Angiogenic Signaling and Structural Abnormalities in Tumors

  • Magdalena Tertil
  • Klaudia Skrzypek
  • Agnieszka ŁobodaEmail author


Growing tumor needs to be supplied with oxygen and nutrients; hence, the mechanisms responsible for development of new blood vessels are crucial for tumor progression. Enhanced expression of proangiogenic factors enables development of tumor vasculature and subsequent invasion of tumor cells. The key step in these events is decreased oxygen tension within the growing tumor due to limited oxygen diffusion within the tissue. Apart from canonical hypoxic signaling, there are numerous molecular pathways that may modulate angiogenic secretome of cancer cells, such as the action of angiogenic enzymes and microRNAs. Besides tumor cells, also other cellular components of tumor microenvironment play an important role in stimulation of endothelium, out of which the key players are different populations of bone marrow-derived cells of myeloid origin.

Overstimulation of endothelial cells leads to development of abnormal vasculature that may be further disorganized by adaptation of alternative mechanisms of vascularization such as vessel co-option, intussusceptive microvascular growth or glomeruloid angiogenesis. Several tumor types are also capable of forming functional vessel-like structures lined with cancer cells by means of vasculogenic mimicry.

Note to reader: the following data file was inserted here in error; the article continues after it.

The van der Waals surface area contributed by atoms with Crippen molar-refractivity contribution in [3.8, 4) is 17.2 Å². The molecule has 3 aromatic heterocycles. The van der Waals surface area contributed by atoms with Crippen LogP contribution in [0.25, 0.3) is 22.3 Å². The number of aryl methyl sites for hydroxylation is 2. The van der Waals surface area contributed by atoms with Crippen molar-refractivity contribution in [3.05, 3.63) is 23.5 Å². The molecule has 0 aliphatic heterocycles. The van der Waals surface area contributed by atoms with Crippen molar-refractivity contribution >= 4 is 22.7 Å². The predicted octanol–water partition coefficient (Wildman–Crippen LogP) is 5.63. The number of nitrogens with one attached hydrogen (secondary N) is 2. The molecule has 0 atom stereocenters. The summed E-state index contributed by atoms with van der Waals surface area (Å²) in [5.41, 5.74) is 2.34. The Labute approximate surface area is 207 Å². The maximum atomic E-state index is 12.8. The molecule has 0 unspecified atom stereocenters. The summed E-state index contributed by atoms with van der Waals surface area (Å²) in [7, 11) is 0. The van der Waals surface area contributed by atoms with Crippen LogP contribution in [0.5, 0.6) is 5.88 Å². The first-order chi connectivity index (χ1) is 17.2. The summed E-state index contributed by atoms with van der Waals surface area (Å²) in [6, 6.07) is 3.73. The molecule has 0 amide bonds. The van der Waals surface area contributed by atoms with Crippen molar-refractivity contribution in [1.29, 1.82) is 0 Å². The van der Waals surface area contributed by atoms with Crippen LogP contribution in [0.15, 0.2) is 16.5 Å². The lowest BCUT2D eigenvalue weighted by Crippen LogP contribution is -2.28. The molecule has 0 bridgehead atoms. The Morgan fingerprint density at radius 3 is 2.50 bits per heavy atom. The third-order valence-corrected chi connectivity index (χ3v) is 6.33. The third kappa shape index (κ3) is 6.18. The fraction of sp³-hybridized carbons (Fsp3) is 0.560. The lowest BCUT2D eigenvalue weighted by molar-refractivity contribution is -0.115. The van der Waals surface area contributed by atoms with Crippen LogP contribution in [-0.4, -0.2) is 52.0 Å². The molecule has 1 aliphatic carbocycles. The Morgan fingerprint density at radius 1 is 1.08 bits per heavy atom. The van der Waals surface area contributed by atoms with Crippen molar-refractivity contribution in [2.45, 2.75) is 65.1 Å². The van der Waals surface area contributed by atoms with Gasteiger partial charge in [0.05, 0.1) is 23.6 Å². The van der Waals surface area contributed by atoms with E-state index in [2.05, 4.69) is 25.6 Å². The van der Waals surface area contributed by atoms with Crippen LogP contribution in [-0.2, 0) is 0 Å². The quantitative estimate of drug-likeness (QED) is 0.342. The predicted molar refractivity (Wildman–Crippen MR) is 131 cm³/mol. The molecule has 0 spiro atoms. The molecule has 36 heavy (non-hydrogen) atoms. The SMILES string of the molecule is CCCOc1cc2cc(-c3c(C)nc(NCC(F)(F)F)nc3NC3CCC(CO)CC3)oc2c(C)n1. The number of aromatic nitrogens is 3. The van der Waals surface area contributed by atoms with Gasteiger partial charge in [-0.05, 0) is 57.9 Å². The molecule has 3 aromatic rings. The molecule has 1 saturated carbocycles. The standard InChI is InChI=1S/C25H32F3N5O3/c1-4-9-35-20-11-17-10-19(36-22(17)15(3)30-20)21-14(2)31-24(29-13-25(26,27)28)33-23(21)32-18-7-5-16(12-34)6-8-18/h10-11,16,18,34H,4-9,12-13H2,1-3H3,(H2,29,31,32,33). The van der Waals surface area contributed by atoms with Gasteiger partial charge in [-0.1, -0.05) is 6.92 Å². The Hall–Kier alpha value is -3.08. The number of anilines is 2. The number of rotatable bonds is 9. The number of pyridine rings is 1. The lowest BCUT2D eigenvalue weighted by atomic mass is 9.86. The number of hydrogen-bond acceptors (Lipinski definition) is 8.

The understanding of the complexity and the diversity of the factors leading to tumor development as well as the unique structural adaptation of tumor microvessels to form functional vasculature may be helpful for the establishing potent antitumor therapies.


Neovascularization Hypoxia Tumor-associated macrophages Chemokines microRNA miR-378 



AL is supported by the Foundation for Polish Science—PARENT-BRIDGE Programme cofinanced by the European Union within European Regional Development Fund (POMOST/2010-2/8) and she is the recipient of L'Oreal Poland for Women in Science Scholarship. The Faculty of Biochemistry, Biophysics, and Biotechnology of the Jagiellonian University is a beneficiary of the structural funds from the European Union and the Polish Ministry of Science and Higher Education (grants No: POIG.02.01.00-12 064/08, POIG 01.01.02-00-109/09, POIG.02.02.00-014/08 and 01.01.02-00-069/09).


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Copyright information

© Springer-Verlag Wien 2013

Authors and Affiliations

  • Magdalena Tertil
    • 1
    • 2
  • Klaudia Skrzypek
    • 1
    • 3
  • Agnieszka Łoboda
    • 1
    Email author
  1. 1.Department of Medical Biotechnology, Faculty of Biochemistry, Biophysics and BiotechnologyJagiellonian UniversityKrakówPoland
  2. 2.Department of Molecular NeuropharmacologyInstitute of Pharmacology, Polish Academy of SciencesKrakówPoland
  3. 3.Department of TransplantationPolish-American Institute of Pediatrics, Jagiellonian University Medical CollegeKrakówPoland

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